Goldman Sachs Group Inc. research analyst Marc Irizarry's published rating on mutual-fund manager Janus Capital Group
Inc. was a lackluster "neutral" in early April 2008. But at an internal
meeting that month, the analyst told dozens of Goldman's traders the
stock was likely to head higher, company documents show.

The next day, research-department employees at Goldman called about 50
favored clients of the big securities firm with the same tip, including
hedge-fund companies Citadel Investment Group and SAC Capital Advisors
the documents indicate. Readers of Mr. Irizarry's research didn't find
out he was bullish until his written report was issued six days later,
after Janus shares had jumped 5.8%.

Sure enough, after not addressing the topic of prop trading being a covert way to simply take advantage of its biggest clients, Goldman, at long last, issued the following mea culpa a week ago:

The Fundamental Strategies Group is a group of cross-capital structure desk analysts
employed by our Securities Divisions to assist our traders. They
develop Trading Ideas in conjunction with traders. We may trade, and may have existing positions, based on Trading Ideas before we have discussed those Trading Ideas with you. We
may continue to act on Trading Ideas, and may trade out of any
position, based on Trading Ideas, at any time after we have discussed
them with you. We will also discuss Trading Ideas with other clients, both before and after we have discussed them with you

And for those curious to see Goldman's prop trading in action, Zero Hedge performed a forensic reconstruction of Goldman trading as principal, courtesy of tax disclosure for the Goldman Sachs Foundation, which demonstrates the facility with which Goldman traded such products as E-Minis, Dow Jones Minis, Russell 1000 Futures, and many other products.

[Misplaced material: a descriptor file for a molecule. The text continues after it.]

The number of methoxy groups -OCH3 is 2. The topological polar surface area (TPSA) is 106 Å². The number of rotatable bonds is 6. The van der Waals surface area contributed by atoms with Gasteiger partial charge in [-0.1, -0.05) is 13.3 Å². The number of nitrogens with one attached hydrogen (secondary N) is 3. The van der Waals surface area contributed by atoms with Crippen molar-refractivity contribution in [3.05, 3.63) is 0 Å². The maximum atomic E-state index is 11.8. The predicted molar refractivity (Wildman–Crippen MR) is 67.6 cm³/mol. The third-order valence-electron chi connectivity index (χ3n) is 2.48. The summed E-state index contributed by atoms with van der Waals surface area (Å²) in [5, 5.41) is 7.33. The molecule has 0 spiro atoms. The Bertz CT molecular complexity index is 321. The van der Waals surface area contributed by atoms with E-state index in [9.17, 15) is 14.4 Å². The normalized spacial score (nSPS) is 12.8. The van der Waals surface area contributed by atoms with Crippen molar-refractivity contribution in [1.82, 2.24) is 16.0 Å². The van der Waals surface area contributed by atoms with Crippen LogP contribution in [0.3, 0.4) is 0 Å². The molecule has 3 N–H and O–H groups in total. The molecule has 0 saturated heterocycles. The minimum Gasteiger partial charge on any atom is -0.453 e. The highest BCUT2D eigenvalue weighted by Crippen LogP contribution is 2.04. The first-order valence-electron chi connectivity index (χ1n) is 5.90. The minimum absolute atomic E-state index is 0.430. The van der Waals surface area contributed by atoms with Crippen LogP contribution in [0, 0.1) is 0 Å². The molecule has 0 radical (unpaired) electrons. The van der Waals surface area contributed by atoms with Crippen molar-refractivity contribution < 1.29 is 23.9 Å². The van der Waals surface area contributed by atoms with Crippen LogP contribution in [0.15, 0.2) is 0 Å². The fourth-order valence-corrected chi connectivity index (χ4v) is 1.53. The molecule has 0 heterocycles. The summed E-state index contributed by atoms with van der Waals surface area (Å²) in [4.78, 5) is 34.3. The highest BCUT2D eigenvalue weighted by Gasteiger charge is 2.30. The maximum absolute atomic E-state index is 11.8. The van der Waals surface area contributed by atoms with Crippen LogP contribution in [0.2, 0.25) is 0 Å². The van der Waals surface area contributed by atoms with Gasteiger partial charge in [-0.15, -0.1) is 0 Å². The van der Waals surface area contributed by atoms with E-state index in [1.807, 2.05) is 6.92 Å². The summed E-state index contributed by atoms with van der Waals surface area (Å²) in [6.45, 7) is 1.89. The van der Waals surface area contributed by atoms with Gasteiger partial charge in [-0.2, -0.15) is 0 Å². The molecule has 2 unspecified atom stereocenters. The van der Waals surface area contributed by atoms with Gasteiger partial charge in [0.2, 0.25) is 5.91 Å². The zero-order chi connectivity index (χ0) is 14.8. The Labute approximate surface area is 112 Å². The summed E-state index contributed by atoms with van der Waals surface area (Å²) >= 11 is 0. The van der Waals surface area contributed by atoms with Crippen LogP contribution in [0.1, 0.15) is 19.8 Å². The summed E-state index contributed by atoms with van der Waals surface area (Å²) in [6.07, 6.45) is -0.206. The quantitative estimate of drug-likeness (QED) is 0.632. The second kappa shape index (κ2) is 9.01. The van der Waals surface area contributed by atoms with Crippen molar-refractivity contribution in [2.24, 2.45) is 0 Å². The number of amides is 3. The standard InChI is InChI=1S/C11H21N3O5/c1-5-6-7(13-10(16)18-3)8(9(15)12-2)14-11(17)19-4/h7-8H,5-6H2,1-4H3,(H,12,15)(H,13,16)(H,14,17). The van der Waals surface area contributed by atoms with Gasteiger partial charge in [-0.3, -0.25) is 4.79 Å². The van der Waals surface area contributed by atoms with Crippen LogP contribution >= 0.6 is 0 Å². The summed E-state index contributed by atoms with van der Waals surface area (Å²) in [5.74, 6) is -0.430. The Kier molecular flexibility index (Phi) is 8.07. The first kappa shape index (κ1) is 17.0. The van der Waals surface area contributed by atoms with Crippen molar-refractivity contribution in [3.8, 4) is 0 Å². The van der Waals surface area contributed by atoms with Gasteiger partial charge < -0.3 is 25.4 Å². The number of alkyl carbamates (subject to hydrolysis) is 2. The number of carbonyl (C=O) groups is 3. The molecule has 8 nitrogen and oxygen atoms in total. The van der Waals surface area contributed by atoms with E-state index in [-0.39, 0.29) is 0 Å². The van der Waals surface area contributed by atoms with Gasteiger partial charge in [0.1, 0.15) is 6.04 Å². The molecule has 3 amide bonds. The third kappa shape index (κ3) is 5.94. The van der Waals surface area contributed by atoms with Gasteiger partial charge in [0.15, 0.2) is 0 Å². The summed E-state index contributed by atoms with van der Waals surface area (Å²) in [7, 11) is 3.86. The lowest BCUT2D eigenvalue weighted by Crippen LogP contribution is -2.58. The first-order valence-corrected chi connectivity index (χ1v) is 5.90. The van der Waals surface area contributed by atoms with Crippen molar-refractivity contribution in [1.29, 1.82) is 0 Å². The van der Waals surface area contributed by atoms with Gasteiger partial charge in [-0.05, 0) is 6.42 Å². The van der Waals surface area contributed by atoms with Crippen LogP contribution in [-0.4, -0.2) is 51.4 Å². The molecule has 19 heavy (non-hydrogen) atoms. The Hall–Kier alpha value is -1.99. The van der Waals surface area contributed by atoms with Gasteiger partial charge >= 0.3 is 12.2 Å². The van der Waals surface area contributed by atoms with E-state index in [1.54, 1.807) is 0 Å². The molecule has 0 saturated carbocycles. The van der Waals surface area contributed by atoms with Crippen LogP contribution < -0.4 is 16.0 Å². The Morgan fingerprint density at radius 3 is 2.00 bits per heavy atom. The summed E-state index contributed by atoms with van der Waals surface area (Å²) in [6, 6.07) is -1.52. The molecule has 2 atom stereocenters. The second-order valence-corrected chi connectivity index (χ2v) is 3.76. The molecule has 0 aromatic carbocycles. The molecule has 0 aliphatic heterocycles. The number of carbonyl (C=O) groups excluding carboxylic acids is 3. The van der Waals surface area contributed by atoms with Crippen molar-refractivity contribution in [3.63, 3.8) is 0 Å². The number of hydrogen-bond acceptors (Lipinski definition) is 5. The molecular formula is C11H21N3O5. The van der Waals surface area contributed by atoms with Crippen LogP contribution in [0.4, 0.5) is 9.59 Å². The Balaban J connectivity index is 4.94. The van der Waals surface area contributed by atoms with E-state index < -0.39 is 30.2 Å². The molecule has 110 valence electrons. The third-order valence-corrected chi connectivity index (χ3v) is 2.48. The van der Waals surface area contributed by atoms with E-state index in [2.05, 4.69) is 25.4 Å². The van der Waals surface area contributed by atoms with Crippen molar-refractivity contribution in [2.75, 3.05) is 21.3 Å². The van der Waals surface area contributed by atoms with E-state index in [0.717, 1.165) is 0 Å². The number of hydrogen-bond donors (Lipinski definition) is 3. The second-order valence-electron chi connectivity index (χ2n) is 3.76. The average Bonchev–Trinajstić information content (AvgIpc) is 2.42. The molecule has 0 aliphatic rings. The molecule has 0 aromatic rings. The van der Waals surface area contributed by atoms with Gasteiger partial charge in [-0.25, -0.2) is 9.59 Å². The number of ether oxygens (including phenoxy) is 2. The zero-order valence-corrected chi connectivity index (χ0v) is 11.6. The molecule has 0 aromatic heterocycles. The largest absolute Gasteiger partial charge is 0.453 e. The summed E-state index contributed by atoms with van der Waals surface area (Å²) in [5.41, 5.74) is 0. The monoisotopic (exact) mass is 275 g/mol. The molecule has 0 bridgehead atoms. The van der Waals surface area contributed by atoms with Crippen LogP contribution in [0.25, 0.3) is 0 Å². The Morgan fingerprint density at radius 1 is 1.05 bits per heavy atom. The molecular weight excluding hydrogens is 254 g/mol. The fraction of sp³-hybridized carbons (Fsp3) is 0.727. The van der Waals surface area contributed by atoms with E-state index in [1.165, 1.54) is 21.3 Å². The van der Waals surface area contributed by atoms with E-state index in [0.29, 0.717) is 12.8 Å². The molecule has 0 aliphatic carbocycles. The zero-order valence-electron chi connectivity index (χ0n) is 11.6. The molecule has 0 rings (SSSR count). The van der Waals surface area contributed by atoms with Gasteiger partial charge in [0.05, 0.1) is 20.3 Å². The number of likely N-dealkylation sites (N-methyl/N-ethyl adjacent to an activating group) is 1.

Lastly, if anyone believes in such things, a study performed last year, found evidence that prop trading is not just borderline illegal. In many cases, it is flagrantly illegal:

prior research finds that analyst activity garners attention for the
issuing firms more broadly, we document a dramatic effect on trading
activity for the issuing brokerage firms around both upgrades and
downgrades. Our paper is the first to document increased trading at the
recommending firm prior to the release of an analyst report, strongly
suggesting that one of the ways brokerage firms recover costs
is through enabling advanced trading, and that the advanced trading
comes to the market maker of the recommending firm.
effect has real and significant monetary implications for these firms,
as both trading commissions and execution fees from spreads are
generated from increased trading volume. While market making volume is
not a measure directly applicable to securities exchanges with other
structures, it is likely that proprietary trading, relationships with
institutional clients, and client reaction to analyst information
releases would be similar across exchanges. Our results are consistent
with analyst recommendations still having value to investors in a
postregulatory environment, though some investors appear to receive more valuable information than others...

do not find corresponding increases in affiliated sell volume on the
downgrade days themselves, though sell volume is significantly and
positively related to affiliated downgrades before the actual revision date. We
find evidence that a portion of the disproportionate sell volume prior
to the downgrade date is institutional volume, and at least some of the
volume comes from clients of the firm.
A provocative finding is the relation between the presence of proprietary trading and associated revenue measures with predowngrade sell volume, which is suggestive of Rule 2110-4 violations.